The environmental benefits of renewable energy, which includes photovoltaic1 (PV) and other solar energy, as well as thermal, wind and other technologies, are indisputable. However, at their early stage of development and until fairly recently, renewable energy facilities and installations were not able to compete with conventional electricity generators using fossil fuels due to high capital requirements. In their desire to promote the development of renewable energy, states often grant various forms of subsidies to investors, the most widely known of which is a feed-in tariff.2

Authors: Ben Summerfield Dina Nazargalina Lucian Ilie Volodymyr Yaremko, Andriy Stetsenko, Yaroslava Zahoruiko

Electricity pylons

However, as the renewables market in their country matures, governments face changing circumstances and other challenges, which make them reconsider their policies and frameworks. Ukraine is currently going through such a stage. This paper is a high-level analysis, from the perspective of international law and treaty protections offered to foreign investors, of the consequences of changes made by governments responding to those challenges. In particular, we analyze the experiences of two countries, Spain and the Czech Republic, which have encountered issues similar to those which Ukraine now faces.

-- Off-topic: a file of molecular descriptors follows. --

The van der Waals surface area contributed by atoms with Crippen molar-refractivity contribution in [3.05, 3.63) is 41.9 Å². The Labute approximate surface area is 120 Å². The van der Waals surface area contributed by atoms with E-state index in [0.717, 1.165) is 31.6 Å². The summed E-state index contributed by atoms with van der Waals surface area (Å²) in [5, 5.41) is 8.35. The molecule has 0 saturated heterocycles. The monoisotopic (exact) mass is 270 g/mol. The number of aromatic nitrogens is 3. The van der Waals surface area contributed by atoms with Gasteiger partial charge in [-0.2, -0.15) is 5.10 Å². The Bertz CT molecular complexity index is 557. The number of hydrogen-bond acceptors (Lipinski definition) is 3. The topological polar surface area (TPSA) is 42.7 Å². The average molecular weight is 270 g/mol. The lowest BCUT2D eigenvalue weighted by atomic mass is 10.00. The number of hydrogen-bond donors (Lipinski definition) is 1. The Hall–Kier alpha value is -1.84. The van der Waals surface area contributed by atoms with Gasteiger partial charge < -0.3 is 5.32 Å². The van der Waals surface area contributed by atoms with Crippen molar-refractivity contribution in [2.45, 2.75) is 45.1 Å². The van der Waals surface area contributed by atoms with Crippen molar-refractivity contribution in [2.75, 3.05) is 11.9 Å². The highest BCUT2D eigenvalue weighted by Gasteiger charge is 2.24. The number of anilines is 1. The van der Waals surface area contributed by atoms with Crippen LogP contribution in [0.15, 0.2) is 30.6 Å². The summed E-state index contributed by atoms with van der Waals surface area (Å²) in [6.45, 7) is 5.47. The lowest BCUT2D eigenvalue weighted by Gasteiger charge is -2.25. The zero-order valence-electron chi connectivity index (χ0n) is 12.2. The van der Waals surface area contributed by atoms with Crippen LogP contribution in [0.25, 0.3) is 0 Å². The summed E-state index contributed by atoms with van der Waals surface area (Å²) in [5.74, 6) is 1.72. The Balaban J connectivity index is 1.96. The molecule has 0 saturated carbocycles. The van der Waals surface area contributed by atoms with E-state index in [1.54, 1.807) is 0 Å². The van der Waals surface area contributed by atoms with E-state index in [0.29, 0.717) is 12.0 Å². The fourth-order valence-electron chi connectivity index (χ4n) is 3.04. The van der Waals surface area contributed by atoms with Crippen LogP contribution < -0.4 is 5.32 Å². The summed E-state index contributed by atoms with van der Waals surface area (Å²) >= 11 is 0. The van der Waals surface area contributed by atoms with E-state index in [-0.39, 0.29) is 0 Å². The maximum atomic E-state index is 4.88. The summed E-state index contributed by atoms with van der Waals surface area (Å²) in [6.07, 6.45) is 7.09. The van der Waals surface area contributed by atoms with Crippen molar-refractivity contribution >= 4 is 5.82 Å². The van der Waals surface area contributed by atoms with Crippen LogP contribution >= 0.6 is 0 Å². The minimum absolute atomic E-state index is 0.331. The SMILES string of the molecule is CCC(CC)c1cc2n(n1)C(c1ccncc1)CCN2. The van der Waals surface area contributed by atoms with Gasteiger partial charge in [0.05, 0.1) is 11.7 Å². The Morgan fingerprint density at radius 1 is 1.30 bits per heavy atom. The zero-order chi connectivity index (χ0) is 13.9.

As we explain below, Ukraine is in a difficult position but its strategy is clearly designed to minimize exposure to investment arbitration claims by using mediation and direct negotiations with the parties involved.

The paper will be structured as follows. First, we consider the renewable energy regime as it exists in Ukraine and the challenges it currently faces. In the second and third parts, we will look at the legislative frameworks in the renewable energy sectors of Spain and the Czech Republic, respectively, and the conclusions reached by investment tribunals in relation to changes made to those countries’ green energy frameworks, from which close parallels can be drawn with what is happening in Ukraine. Finally, we put together a number of lessons from the experiences of Spain and the Czech Republic, which may be useful when assessing a state’s potential liability to international investors if it changes its renewable energy regime.

To read the full article, please download the PDF below.

Published in partnership with Sayenko Kharenko.


  1. A method for generating electric power by using solar cells to convert energy from the sun into a flow of electrons.
  2. The feed-in tariff is the price at which the state promises to buy electricity produced by renewable energy generators.